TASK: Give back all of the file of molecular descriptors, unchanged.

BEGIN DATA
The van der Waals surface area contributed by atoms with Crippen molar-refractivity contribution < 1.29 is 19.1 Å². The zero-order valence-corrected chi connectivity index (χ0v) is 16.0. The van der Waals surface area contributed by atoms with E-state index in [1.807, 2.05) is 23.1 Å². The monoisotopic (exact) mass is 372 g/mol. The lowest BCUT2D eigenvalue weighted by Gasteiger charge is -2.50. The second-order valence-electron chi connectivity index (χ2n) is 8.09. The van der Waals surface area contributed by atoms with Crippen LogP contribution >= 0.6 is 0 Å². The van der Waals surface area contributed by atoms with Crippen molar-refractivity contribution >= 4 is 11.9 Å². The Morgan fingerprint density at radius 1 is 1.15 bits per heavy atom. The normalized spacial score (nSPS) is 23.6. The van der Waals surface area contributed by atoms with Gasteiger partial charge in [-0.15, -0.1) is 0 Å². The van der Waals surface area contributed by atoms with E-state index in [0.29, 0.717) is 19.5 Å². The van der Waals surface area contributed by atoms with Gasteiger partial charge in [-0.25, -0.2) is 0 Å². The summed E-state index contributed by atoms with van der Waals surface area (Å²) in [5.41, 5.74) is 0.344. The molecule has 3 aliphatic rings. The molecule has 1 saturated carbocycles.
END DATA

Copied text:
The van der Waals surface area contributed by atoms with Crippen molar-refractivity contribution < 1.29 is 19.1 Å². The zero-order valence-corrected chi connectivity index (χ0v) is 16.0. The van der Waals surface area contributed by atoms with E-state index in [1.807, 2.05) is 23.1 Å². The monoisotopic (exact) mass is 372 g/mol. The lowest BCUT2D eigenvalue weighted by Gasteiger charge is -2.50. The second-order valence-electron chi connectivity index (χ2n) is 8.09. The van der Waals surface area contributed by atoms with Crippen LogP contribution >= 0.6 is 0 Å². The van der Waals surface area contributed by atoms with Crippen molar-refractivity contribution >= 4 is 11.9 Å². The Morgan fingerprint density at radius 1 is 1.15 bits per heavy atom. The normalized spacial score (nSPS) is 23.6. The van der Waals surface area contributed by atoms with Gasteiger partial charge in [-0.15, -0.1) is 0 Å². The van der Waals surface area contributed by atoms with E-state index in [0.29, 0.717) is 19.5 Å². The van der Waals surface area contributed by atoms with Gasteiger partial charge in [-0.25, -0.2) is 0 Å². The summed E-state index contributed by atoms with van der Waals surface area (Å²) in [5.41, 5.74) is 0.344. The molecule has 3 aliphatic rings. The molecule has 1 saturated carbocycles.